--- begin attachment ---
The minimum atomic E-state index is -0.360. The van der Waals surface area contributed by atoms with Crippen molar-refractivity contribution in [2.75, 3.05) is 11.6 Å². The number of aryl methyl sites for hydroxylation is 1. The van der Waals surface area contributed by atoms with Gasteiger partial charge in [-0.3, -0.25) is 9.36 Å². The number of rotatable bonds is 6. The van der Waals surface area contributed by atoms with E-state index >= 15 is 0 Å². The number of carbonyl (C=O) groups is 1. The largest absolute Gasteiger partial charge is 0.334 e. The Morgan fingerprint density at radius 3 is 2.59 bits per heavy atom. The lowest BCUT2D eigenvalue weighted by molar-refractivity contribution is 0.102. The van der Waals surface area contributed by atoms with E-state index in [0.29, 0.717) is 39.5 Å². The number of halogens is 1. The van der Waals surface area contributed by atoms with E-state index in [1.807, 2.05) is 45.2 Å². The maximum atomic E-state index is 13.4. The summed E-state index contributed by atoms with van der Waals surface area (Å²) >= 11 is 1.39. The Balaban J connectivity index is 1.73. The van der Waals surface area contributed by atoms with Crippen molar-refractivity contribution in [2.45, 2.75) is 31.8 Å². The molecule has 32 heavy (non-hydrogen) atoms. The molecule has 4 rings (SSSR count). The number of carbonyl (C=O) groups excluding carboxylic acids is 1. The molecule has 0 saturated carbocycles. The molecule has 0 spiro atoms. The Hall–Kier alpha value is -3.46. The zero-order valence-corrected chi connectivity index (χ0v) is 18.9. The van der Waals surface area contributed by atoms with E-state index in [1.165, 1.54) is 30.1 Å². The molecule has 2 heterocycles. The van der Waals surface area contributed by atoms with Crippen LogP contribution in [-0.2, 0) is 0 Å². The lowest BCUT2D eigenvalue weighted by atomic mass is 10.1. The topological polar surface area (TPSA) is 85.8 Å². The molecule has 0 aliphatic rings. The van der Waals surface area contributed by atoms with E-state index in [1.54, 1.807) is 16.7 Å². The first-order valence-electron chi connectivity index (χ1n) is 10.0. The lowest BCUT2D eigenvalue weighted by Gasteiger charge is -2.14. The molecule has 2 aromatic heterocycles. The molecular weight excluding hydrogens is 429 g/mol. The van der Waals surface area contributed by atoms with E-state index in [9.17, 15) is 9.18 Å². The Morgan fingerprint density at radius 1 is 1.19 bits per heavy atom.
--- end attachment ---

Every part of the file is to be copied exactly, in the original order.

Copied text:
The minimum atomic E-state index is -0.360. The van der Waals surface area contributed by atoms with Crippen molar-refractivity contribution in [2.75, 3.05) is 11.6 Å². The number of aryl methyl sites for hydroxylation is 1. The van der Waals surface area contributed by atoms with Gasteiger partial charge in [-0.3, -0.25) is 9.36 Å². The number of rotatable bonds is 6. The van der Waals surface area contributed by atoms with E-state index >= 15 is 0 Å². The number of carbonyl (C=O) groups is 1. The largest absolute Gasteiger partial charge is 0.334 e. The Morgan fingerprint density at radius 3 is 2.59 bits per heavy atom. The lowest BCUT2D eigenvalue weighted by molar-refractivity contribution is 0.102. The van der Waals surface area contributed by atoms with E-state index in [0.29, 0.717) is 39.5 Å². The number of halogens is 1. The van der Waals surface area contributed by atoms with E-state index in [1.807, 2.05) is 45.2 Å². The maximum atomic E-state index is 13.4. The summed E-state index contributed by atoms with van der Waals surface area (Å²) >= 11 is 1.39. The Balaban J connectivity index is 1.73. The van der Waals surface area contributed by atoms with Crippen molar-refractivity contribution in [2.45, 2.75) is 31.8 Å². The molecule has 32 heavy (non-hydrogen) atoms. The molecule has 4 rings (SSSR count). The number of carbonyl (C=O) groups excluding carboxylic acids is 1. The molecule has 0 saturated carbocycles. The molecule has 0 spiro atoms. The Hall–Kier alpha value is -3.46. The zero-order valence-corrected chi connectivity index (χ0v) is 18.9. The van der Waals surface area contributed by atoms with E-state index in [1.165, 1.54) is 30.1 Å². The molecule has 2 heterocycles. The van der Waals surface area contributed by atoms with Crippen LogP contribution in [-0.2, 0) is 0 Å². The lowest BCUT2D eigenvalue weighted by atomic mass is 10.1. The topological polar surface area (TPSA) is 85.8 Å². The molecule has 0 aliphatic rings. The van der Waals surface area contributed by atoms with E-state index in [1.54, 1.807) is 16.7 Å². The first-order valence-electron chi connectivity index (χ1n) is 10.0. The lowest BCUT2D eigenvalue weighted by Gasteiger charge is -2.14. The molecule has 2 aromatic heterocycles. The molecular weight excluding hydrogens is 429 g/mol. The van der Waals surface area contributed by atoms with E-state index in [9.17, 15) is 9.18 Å². The Morgan fingerprint density at radius 1 is 1.19 bits per heavy atom.